Why I encourage relationships at work

NAIT's executive director of Human Resources, Clayton Davis, blogs about why professional relationships between supervisors and employees matter more than you might think, and offers a tip on how to start building those relationships today.

Why I encourage relationships at work

Published on March 25, 2019

Throughout my career, I’ve spent a lot of time thinking about the relationships we form at work and how they’re connected to employee engagement, development, retention and performance. 

I’m sure we’ve all heard the saying “people don’t quit jobs, they quit bosses,” and I agree with this in many ways. When employees develop strong and positive working relationships, they usually want to stick around. That connection also tends to lead to stronger performance and respectful workplace behaviour.

As we continue work developing and implementing NAIT’s new Performance Enhancement Process (referred to around here as PEP), the project team has been talking a lot about the role relationships play in performance, and we’ve been thinking about how we can better support supervisors and employees as they work together to develop those relationships.

The important role relationships play in performance

The first pillar in our new performance process is building meaningful performance relationships and interactions, specifically between a supervisor and employee. This is perhaps the most significant step – without it, the process won’t be much different from how we’ve approached performance in the past.

Let’s start by clarifying what we mean when we talk about meaningful performance relationships and interactions and then I’ll leave you with some advice on how you can start building them.

Meaningful performance relationships are built on trust, mutual respect and accountability. They are genuine and they’re built over time. They take effort.

Meaningful interactions, on the other hand, are all of the touch-points you have with one another. They can be 1:1 meetings, social gatherings, team meetings or other formal or informal chats about a project, opportunity or challenge. The key to an interaction being meaningful through the new performance process is that they are timely, respectful and purposeful.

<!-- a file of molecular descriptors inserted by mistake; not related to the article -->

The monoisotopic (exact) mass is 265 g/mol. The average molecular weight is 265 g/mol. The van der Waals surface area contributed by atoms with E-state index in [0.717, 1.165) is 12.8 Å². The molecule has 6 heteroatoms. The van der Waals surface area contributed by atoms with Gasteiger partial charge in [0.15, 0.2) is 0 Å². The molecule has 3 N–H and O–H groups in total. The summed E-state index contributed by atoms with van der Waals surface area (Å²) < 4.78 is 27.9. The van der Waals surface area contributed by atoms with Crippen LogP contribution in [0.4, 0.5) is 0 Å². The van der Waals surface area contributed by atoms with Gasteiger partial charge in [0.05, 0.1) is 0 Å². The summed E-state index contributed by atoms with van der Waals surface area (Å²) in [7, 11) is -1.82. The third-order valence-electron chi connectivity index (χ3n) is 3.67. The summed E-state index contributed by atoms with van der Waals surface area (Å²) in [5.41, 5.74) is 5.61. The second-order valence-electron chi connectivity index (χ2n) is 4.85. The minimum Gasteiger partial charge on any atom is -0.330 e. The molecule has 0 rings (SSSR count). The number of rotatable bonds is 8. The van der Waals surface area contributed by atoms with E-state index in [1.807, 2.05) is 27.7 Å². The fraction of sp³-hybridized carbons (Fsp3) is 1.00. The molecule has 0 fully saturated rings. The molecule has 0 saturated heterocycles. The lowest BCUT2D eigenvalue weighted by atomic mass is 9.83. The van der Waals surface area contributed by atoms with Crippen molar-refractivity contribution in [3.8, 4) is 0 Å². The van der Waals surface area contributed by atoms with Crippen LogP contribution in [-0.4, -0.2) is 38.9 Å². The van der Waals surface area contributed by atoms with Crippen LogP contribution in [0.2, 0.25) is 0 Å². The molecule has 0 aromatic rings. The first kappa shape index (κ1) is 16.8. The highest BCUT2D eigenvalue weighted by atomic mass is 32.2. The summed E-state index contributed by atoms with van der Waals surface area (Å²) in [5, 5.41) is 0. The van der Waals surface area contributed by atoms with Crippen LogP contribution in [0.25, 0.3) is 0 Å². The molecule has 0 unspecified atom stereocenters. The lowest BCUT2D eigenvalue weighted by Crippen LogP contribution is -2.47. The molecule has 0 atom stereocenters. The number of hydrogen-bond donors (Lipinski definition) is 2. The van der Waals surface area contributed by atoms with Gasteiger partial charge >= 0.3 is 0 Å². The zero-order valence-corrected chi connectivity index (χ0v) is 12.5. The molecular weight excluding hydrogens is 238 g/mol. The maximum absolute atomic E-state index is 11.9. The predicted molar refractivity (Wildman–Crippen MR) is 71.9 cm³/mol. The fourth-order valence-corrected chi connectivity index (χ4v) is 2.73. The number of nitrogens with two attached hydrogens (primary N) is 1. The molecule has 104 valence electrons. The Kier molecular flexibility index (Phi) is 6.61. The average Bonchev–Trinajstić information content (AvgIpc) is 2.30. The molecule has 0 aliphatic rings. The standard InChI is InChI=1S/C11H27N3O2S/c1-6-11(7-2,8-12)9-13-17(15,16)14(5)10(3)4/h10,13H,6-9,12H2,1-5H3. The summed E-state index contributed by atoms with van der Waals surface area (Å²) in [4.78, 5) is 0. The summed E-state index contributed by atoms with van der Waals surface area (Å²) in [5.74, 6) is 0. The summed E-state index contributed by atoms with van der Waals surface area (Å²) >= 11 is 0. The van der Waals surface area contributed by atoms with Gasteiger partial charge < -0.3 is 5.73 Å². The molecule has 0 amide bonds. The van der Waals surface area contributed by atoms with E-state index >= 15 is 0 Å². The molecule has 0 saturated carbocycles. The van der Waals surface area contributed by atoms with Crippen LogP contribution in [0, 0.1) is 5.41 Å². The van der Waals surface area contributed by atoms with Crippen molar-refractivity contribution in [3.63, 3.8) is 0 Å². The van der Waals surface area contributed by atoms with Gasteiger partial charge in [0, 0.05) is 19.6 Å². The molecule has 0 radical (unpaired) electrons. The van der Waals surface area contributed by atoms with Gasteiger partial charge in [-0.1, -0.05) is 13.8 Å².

Now, I’m not suggesting that you have to be friends with your supervisor or your employee in order to have a high performing team – but you should be able to develop some kind of relationship that allows you to really understand what you need from one another in order to be successful at work and in your career development.

Sharing some wise words

Recently, a colleague sent me a Forbes article that highlights why these relationships matter. I want to share something the author wrote:

"Without relationship, there is no trust. Without relationship, there is no extra effort. Day after day, people do not come to work for a time clock. They come to work for a person. And for them to give anything other than the minimum, they must have relationships with that person."

While I know this may not be true for every employee, I’d like to think that relationships are a key part in why our staff report high engagement and why they stay at NAIT.

Where to start

Start by having conversations, formal and informal, and creating opportunities to get to know your staff (or your supervisor). 

Ask questions. Understand what motivates your employees. Be vulnerable. Find out what they need to be successful, and what role you need to play to help them get there.

Here are three questions to get you started:

  • What do I/you need to be? (behaviours, values, character, presence)
  • What do I/you need to know? (knowledge, experience, expertise, practical skillset)
  • What do I/you need to do? (competencies, results, self-improvement)

Building meaningful relationships take times and commitment.

But I promise you, it’s worth it.

Clayton Davis
Executive Director, Human Resources

Shopping Cart Quick View
Open Shopping Cart